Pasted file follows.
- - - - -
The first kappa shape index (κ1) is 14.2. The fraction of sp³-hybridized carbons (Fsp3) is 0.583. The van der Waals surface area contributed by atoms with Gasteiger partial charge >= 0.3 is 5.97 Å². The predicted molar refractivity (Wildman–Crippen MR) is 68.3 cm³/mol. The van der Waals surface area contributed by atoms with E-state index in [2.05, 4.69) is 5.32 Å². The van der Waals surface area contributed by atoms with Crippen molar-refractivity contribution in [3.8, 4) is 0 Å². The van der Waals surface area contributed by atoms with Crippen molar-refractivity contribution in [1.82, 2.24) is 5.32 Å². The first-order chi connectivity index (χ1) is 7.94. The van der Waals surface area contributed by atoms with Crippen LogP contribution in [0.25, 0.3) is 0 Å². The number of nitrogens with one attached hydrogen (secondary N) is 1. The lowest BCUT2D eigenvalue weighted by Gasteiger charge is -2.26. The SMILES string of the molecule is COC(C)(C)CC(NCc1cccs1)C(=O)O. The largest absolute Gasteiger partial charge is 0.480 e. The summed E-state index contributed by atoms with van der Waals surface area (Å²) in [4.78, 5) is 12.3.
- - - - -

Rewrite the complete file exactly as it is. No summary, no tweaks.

The first kappa shape index (κ1) is 14.2. The fraction of sp³-hybridized carbons (Fsp3) is 0.583. The van der Waals surface area contributed by atoms with Gasteiger partial charge >= 0.3 is 5.97 Å². The predicted molar refractivity (Wildman–Crippen MR) is 68.3 cm³/mol. The van der Waals surface area contributed by atoms with E-state index in [2.05, 4.69) is 5.32 Å². The van der Waals surface area contributed by atoms with Crippen molar-refractivity contribution in [3.8, 4) is 0 Å². The van der Waals surface area contributed by atoms with Crippen molar-refractivity contribution in [1.82, 2.24) is 5.32 Å². The first-order chi connectivity index (χ1) is 7.94. The van der Waals surface area contributed by atoms with Crippen LogP contribution in [0.25, 0.3) is 0 Å². The number of nitrogens with one attached hydrogen (secondary N) is 1. The lowest BCUT2D eigenvalue weighted by Gasteiger charge is -2.26. The SMILES string of the molecule is COC(C)(C)CC(NCc1cccs1)C(=O)O. The largest absolute Gasteiger partial charge is 0.480 e. The summed E-state index contributed by atoms with van der Waals surface area (Å²) in [4.78, 5) is 12.3.